[-empyre-] the pitfalls of trendy theory and popular art projects

Gabriel Menotti gabriel.menotti at gmail.com
Sun Feb 12 21:16:15 EST 2012

> I wonder why you doubt the commensurabilities?
> probably you are interested in how the research you
> ask about was "written", or written down (is it up?)
> as they say, and this is course perhaps a different
> question. [Johannes Birringer]

I’m not sure if I *doubt* them. I’m just very curious about people’s
strategies to deal with the in/commensurable, as this seems to be one
of the obstacles for the connection between artistic practice &
academic research (or even between different disciplines): things that
are easily amenable in one domain completely escape the parameters of
the other, rendering them either irrelevant or impossible to assess
(at least by PhD examiners, peer-reviewers, etc).

So, in a way, it is a question about “how do you write your practice?”
But at the same time, is this writing – or, more generally, "the
logos" – able to convey what at first escaped it, and you found
somewhere else?

> Your comment on Baader-Meinhoff, however –
> I could not figure it out, sorry, Could you unpack
> it for me? [JB]

Uh, sorry about that. The Baader-Meinhoff phenomenon is when you start
stumbling again and again, apparently by chance, upon something that
you just discovered.

The urban dictionary specifies “obcure information:”

Is it a fate? A conspiracy? Or just a sort of involuntary cognitive bias?

In any case, I was wondering if the sudden hype felt around some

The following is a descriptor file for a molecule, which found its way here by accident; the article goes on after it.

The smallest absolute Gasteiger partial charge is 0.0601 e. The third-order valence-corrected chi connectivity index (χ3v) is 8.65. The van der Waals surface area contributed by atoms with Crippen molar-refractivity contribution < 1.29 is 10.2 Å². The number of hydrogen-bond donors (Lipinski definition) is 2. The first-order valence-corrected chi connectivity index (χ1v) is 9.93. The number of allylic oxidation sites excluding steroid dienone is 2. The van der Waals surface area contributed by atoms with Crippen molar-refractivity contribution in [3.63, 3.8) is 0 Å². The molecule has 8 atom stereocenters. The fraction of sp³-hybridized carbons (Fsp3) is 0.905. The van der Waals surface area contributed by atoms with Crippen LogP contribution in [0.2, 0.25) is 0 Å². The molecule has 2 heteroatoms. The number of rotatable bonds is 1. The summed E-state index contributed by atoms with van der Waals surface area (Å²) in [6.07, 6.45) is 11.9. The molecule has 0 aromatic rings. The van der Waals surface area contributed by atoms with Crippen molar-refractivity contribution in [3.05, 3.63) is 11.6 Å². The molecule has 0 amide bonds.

theories could not be just a *personal* (or collective, but not
universal) impression. A case in point might be how, after some days
of Transmediale, I felt that the notion of “incompatible” had become
meaningless. Maybe it hadn’t, maybe it is just me that got saturated
of it.

> to my mind we are not yet finished with the
> old metaphysics.  I have not yet read or heard a
> 'new' metaphysics which was not just metaphysics
> couched in new terms or frames. e.g Harman's
> talk at tm. [Baruch Gottlieb]

Yes, I agree. What I meant is that the ship detour inspired a new
metaphysics *for Kircher*, making him come up with another way to
structure the universe. Maybe “cosmology” would have been a better
word. In any way, the “new” thing I was referring to is already
medieval. =)

> (by local scholars, you mean latin american ones?
> I suppose you are right... but Zielinski probably knows
>enough about scholars by now not to expect too much.
> Academics are European.  Academic institutions are European. [BG]

Indeed, the latin american ones. To some extent I think that you are
spot on, and Academia is European throughout, no matter where you may
find it. From my experience with Humanities/ Social Sciences in
Brazil, what I get is that the influence of the local context in the
traditions of this institution is less in terms of references/
bibliography than in terms of method (understood as a sort of
“flexibility” of form and procedures). I wonder if César (or any other
lurking Brazilian/ Latin American!) have a similar impression and
could bring in some better thoughts on that.

> who's favour are you expecting to curry here? [BG]

One’s own. =) Is “hype” one of these popular toxics that could fuel
people into understanding and/or productivity? (The analogy here being

> When I started my
> master's degree I was already a professor having to advise doctoral students
> with only a bachelor's degree albeit with years of artistic practice, [BG]

Interesting situation! Hope this doesn’t sound offensive, because I am
genuinely curious: did you felt any professional tensions (or maybe
freedoms) while working in academia with a “pure” artistic background?


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